One presumes that, for a large group of wind players, the repertoire contains several standards, familiar pieces that players have performed at some time in their careers, perhaps more than once. But these pieces are not the same as a Beethoven’s Fifth Symphony, or a Tchaikovsky “Nutcracker Suite,” or a Mozart piano concerto. Instead, they might be something like American composer Morton Gould’s Symphony for Band, or perhaps Richard Wagner’s”Trauersinfonie,” and when you attend a concert by a large wind ensemble, this is the kind of programming you get: music a bit out of the concert hall mainstream, music that can be challenging for both players and audience members alike. Such was the case with the first concert of the fall season by the East Carolina University Symphonic Band and Wind Ensemble, two separate groups of about 50 players each who performed Sept. 25 at Wright Auditorium on campus.

The Symphonic Band, directed by Chris Knighten, opened the program with “Nitro,” a brief, energetic fanfare (2006) by Frank Ticheli, that started out sounding like a bit of Gershwin’s traffic music from “An American in Paris” and also recalled before it ended a bit of John Adams’ “Short Ride in a Fast Machine.” The ensemble playing was good throughout, especially in the clarinets as they were echoed by the lower horns.

Wagner was represented by the “Trauersinfonie,” a piece he wrote in 1844 to mark the reburial of Carl Maria von Weber. Drawn from some of Weber’s music from Euryanthe, the piece has a dark and somber mood, as befitting its initial performance as part of a torchlight procession. Here one could detect a bit of shakiness in the clarinets, but the brass sounded fine, especially in a crescendo passage. The piece was well played, but given the composer and the occasion for its composition, a bit underwhelming.

Jacques Press’ “Wedding Dance” is a joyful, vibrant piece that easily could have come from Fiddler on the Roof. The initial theme in the woodwinds was picked up later in the brass and included nice punctuation passages from a xylophone.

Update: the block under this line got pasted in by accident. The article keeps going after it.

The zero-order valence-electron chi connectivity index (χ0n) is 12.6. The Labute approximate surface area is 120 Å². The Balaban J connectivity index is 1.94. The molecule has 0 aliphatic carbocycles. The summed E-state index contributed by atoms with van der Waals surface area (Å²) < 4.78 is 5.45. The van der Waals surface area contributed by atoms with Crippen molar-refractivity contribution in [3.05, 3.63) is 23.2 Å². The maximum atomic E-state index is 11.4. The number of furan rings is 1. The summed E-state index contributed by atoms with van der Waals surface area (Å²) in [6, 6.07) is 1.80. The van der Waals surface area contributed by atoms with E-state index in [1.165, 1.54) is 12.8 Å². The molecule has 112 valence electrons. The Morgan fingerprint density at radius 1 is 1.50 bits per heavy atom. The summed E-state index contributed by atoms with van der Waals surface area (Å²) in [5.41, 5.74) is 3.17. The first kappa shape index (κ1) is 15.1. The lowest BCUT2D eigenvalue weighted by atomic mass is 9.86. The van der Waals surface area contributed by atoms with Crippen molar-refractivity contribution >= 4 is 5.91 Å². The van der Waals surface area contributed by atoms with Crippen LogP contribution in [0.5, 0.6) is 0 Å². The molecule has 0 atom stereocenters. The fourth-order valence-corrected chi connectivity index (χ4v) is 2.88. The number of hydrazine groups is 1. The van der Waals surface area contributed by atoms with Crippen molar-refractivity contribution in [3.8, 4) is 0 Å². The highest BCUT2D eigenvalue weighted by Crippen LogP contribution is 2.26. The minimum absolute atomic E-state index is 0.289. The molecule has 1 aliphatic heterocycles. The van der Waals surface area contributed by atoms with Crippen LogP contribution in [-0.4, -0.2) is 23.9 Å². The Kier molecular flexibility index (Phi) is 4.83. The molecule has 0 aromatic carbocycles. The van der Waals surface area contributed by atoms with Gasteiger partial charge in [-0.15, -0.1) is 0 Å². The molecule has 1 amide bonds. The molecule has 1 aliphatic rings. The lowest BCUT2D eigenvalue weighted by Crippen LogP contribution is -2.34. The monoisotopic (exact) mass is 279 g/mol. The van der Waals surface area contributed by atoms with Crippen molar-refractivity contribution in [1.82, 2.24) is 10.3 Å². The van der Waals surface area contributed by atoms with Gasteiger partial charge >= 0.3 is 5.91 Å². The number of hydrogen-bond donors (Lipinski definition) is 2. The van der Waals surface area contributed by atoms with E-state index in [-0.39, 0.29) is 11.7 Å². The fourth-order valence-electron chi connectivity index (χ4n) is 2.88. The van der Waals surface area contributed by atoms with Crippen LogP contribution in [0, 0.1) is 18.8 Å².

In the second half of the program, the Wind Ensemble, directed by Scott Carter, blended Percy Grainger with contemporary composer Augusta Read Thomas, while concluding with two pieces that marked the 150th anniversary of the founding of the U.S. Military Academy.

Grainger’s “Lads of Wamphray” emphasizes various reeds in many sections, but the low horns also shone in their brief interludes as well. The piece has a martial sound (it is often called “The Lads of Wamphray March”) but also has nice dance-like rhythms, blending melody lines with a syncopated cadence.

Augusta Read Thomas’ “Magneticfireflies,” on the other hand, could have been part of the score of a Twilight Zone episode. After a solo trumpet opening, the piece builds in tension, but not without the creation of some images of the night, reminiscent of the hum of insects. Thomas, who has served as composer-in-residence with the Chicago Symphony Orchestra, employs chimes and even gives the lowest brass (tuba or euphonium) a chance to shine.

The final two works were drawn from music specially commissioned for the 150th anniversary of the founding of the U.S. Military Academy in the early 1950s — Charles Cushing’s “”Angel Camp” and Morton Gould’s Symphony for Band. The former is a set of eight variations on an old hymn tune, led off by the voices of the wind ensemble, who sang the simple melody in unison. A wide variety of instrumental sounds followed, some of them complex enough to almost camouflage the original melody line.

Gould’s two-movement symphony (“Epitaphs” and “Marches”) includes reference to “Dies Irae” in the opening section, but it is an eerie take indeed on that familiar melody. This is somber stuff, much more serious than, say, Charles Ives, though the second movement does have at least a lighter opening, boosted by chimes. Three sections of brass exchanged a theme in the second movement, moving nicely from trombones to French horns to trumpet, and then joined by the lowest brass. The closing sounded a bit like a cavalry charge. On only the rarest occasions, did the ensembles sound too reedy (some might say “hoot-y”). The attacks, blend, and intonation generally were first-rate, and the players showed firm command of the material.

A vast repertoire of works for symphonic band and wind ensembles — not transcriptions of familiar works from orchestral into band pieces, but original music composed specifically for that instrumentation — awaits audiences who venture to concerts by groups such as these ECU ensembles. One is likely to hear interesting, even difficult, pieces from several different eras, which will provide a nice contrast to the more traditional programming often heard in orchestral performances.